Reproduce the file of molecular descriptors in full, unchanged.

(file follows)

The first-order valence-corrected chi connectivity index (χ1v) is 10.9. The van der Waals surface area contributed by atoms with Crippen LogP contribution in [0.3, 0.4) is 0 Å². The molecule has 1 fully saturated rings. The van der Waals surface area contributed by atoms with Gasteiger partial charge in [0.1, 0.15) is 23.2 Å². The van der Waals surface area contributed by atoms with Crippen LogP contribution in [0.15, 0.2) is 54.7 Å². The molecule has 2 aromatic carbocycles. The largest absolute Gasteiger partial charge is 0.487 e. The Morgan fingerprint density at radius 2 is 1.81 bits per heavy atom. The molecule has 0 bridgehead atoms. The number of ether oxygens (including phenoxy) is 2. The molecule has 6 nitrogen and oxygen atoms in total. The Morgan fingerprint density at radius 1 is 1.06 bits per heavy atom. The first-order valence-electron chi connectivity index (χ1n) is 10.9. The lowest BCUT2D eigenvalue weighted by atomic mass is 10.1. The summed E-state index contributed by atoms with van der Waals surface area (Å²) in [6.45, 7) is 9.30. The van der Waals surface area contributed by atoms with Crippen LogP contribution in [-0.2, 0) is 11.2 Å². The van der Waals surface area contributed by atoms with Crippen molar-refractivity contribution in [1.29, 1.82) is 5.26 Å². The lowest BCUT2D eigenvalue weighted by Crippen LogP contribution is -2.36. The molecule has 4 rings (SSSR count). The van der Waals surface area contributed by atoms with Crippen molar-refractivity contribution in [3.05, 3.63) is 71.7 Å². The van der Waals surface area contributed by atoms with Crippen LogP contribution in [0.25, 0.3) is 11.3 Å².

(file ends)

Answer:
The first-order valence-corrected chi connectivity index (χ1v) is 10.9. The van der Waals surface area contributed by atoms with Crippen LogP contribution in [0.3, 0.4) is 0 Å². The molecule has 1 fully saturated rings. The van der Waals surface area contributed by atoms with Gasteiger partial charge in [0.1, 0.15) is 23.2 Å². The van der Waals surface area contributed by atoms with Crippen LogP contribution in [0.15, 0.2) is 54.7 Å². The molecule has 2 aromatic carbocycles. The largest absolute Gasteiger partial charge is 0.487 e. The Morgan fingerprint density at radius 2 is 1.81 bits per heavy atom. The molecule has 0 bridgehead atoms. The number of ether oxygens (including phenoxy) is 2. The molecule has 6 nitrogen and oxygen atoms in total. The Morgan fingerprint density at radius 1 is 1.06 bits per heavy atom. The first-order valence-electron chi connectivity index (χ1n) is 10.9. The lowest BCUT2D eigenvalue weighted by atomic mass is 10.1. The summed E-state index contributed by atoms with van der Waals surface area (Å²) in [6.45, 7) is 9.30. The van der Waals surface area contributed by atoms with Crippen LogP contribution in [-0.2, 0) is 11.2 Å². The van der Waals surface area contributed by atoms with Crippen molar-refractivity contribution in [1.29, 1.82) is 5.26 Å². The lowest BCUT2D eigenvalue weighted by Crippen LogP contribution is -2.36. The molecule has 4 rings (SSSR count). The van der Waals surface area contributed by atoms with Crippen molar-refractivity contribution in [3.05, 3.63) is 71.7 Å². The van der Waals surface area contributed by atoms with Crippen LogP contribution in [0.25, 0.3) is 11.3 Å².